Today is the launch of The Wallace Collection’s newest exhibit The Male Nude: Eighteenth Century Drawings from the Paris Academy.
Running until January 19, 2014, this exhibit focuses on 40 masterpieces from the Académie Royale de Peinture et Sculpture in Paris by artists including Rigaud, Boucher, Nattier, Pierre, and Jean-Baptiste Isabey.
From the Wallace collection website:
Painting in eighteenth-century France before the Revolution was centred on the Royal Academy of Painting and Sculpture which had been founded in 1648. The purpose of the Academy was to train the most important artists and to provide them with the raw materials for successful history painting, which was by far the most esteemed genre. Budding painters or sculptors would be apprenticed to a master, but much of their training would take place at the Academy where the drawing of the male human figure was at the core of the curriculum. Only after mastering the copying of drawings and engravings, and then casts of antique sculptures, would the student be allowed to progress to drawing the nude figure in the life class. The drawings they produced were so associated with the Academy that they came to be known as académies.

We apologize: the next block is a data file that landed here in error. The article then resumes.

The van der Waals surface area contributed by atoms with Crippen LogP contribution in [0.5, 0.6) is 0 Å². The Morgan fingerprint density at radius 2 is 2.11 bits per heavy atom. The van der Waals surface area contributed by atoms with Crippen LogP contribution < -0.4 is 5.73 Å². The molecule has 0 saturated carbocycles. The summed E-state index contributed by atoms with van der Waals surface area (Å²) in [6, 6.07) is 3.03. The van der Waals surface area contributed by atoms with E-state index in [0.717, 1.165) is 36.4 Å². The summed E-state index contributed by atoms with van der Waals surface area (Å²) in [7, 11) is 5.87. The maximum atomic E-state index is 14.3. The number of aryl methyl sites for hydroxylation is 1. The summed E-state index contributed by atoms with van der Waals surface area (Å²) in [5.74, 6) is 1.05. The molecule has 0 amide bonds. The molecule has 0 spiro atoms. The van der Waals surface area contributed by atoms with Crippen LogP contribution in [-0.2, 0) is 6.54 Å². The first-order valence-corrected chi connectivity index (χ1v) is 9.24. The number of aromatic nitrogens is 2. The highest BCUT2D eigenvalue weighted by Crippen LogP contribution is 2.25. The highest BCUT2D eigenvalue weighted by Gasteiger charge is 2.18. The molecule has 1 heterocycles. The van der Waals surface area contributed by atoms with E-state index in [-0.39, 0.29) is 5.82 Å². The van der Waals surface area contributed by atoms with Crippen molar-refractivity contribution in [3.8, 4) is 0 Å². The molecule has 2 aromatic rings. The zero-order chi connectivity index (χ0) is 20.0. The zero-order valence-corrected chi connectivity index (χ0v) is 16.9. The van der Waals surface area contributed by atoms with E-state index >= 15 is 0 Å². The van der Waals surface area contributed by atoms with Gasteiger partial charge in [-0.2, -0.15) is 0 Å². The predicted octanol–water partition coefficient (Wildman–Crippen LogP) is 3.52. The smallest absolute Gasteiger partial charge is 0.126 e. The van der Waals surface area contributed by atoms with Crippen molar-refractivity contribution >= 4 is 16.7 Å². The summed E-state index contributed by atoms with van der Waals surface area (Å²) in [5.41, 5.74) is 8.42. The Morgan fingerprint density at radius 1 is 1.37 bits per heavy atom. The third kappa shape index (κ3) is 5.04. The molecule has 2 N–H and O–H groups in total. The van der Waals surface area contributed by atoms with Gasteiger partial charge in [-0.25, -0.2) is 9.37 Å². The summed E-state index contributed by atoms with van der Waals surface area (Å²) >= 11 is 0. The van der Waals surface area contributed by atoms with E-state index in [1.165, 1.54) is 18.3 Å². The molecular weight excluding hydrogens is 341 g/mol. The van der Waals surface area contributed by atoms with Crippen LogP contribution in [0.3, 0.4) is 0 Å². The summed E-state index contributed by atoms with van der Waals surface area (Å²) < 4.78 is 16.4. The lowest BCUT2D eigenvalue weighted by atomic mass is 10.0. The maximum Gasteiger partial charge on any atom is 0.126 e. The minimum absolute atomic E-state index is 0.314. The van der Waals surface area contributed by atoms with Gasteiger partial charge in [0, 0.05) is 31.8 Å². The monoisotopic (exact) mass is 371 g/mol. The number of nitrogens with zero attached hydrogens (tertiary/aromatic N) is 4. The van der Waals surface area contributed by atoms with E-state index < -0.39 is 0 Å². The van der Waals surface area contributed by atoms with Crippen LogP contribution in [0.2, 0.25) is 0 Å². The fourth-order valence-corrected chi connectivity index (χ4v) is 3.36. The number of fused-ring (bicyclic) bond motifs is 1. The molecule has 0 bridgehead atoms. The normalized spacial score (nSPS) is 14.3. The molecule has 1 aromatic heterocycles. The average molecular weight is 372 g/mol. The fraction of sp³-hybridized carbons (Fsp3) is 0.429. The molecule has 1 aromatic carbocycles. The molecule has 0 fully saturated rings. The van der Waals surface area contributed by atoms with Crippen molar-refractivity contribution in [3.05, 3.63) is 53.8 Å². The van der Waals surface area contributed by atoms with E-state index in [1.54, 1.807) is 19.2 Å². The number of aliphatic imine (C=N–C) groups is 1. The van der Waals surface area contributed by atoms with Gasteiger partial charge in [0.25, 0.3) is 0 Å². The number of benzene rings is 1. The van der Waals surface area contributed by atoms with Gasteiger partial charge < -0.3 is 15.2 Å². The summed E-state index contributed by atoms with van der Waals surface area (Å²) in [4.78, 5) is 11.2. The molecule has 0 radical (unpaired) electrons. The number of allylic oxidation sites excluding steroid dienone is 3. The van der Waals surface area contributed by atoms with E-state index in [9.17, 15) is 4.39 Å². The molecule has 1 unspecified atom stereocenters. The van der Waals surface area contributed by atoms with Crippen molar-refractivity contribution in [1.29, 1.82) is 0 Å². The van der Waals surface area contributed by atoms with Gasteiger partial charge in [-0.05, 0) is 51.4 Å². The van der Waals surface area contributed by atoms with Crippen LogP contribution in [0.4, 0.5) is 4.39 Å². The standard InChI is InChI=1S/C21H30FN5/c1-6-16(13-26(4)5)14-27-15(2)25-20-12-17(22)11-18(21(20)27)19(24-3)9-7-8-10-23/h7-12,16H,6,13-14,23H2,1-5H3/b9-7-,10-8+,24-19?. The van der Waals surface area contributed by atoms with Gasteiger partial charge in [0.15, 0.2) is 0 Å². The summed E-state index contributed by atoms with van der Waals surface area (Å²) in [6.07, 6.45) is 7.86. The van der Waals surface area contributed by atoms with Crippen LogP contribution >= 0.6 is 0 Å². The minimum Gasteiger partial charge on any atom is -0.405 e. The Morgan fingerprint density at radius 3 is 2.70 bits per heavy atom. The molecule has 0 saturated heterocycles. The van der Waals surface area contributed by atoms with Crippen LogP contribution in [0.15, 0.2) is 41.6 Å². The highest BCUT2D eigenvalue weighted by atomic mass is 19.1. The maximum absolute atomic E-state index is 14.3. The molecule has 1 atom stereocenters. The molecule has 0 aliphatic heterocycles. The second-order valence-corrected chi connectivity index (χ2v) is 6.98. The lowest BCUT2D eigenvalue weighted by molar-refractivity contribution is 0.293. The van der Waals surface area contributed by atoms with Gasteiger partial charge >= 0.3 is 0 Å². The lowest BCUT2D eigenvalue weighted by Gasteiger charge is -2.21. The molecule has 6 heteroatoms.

Paul Holberton Publishing has released an accompanying volume also named The Male Nude: Eighteenth-Century Drawings from the Paris Academy.
This publication is introduced with three essays by distinguished scholars, as well as the 40 masterpieces.
Variety and beauty are omnipresent. The works show figures – sometimes single, sometimes two together – in an enormous variety of poses and in various degrees of light and shade. The study of physiognomic expression was also taught at the Academy, and the facial expressions of the figures always complement the poses they adopt, whether they show serenity, exertion, pleasure or anger.
You can purchase your own copy of The Male Nude here.